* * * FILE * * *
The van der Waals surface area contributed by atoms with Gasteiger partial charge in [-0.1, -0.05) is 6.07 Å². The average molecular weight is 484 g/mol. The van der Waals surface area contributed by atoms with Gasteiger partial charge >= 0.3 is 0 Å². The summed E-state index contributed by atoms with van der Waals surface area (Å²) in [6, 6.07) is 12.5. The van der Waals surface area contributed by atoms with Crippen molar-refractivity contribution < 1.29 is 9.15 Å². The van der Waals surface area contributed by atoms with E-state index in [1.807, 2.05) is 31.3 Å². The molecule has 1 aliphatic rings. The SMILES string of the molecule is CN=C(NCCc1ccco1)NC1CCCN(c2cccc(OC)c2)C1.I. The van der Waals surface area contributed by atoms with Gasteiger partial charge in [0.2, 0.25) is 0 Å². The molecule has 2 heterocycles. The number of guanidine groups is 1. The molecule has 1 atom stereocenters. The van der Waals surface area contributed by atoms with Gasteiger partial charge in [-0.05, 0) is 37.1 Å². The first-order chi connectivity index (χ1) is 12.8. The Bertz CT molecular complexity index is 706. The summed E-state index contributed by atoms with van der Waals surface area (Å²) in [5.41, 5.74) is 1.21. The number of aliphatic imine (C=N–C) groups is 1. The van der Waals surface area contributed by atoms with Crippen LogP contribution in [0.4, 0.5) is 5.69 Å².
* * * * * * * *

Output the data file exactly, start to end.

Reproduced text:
The van der Waals surface area contributed by atoms with Gasteiger partial charge in [-0.1, -0.05) is 6.07 Å². The average molecular weight is 484 g/mol. The van der Waals surface area contributed by atoms with Gasteiger partial charge >= 0.3 is 0 Å². The summed E-state index contributed by atoms with van der Waals surface area (Å²) in [6, 6.07) is 12.5. The van der Waals surface area contributed by atoms with Crippen molar-refractivity contribution < 1.29 is 9.15 Å². The van der Waals surface area contributed by atoms with E-state index in [1.807, 2.05) is 31.3 Å². The molecule has 1 aliphatic rings. The SMILES string of the molecule is CN=C(NCCc1ccco1)NC1CCCN(c2cccc(OC)c2)C1.I. The van der Waals surface area contributed by atoms with Gasteiger partial charge in [0.2, 0.25) is 0 Å². The molecule has 2 heterocycles. The number of guanidine groups is 1. The molecule has 1 atom stereocenters. The van der Waals surface area contributed by atoms with Gasteiger partial charge in [-0.05, 0) is 37.1 Å². The first-order chi connectivity index (χ1) is 12.8. The Bertz CT molecular complexity index is 706. The summed E-state index contributed by atoms with van der Waals surface area (Å²) in [5.41, 5.74) is 1.21. The number of aliphatic imine (C=N–C) groups is 1. The van der Waals surface area contributed by atoms with Crippen LogP contribution in [0.4, 0.5) is 5.69 Å².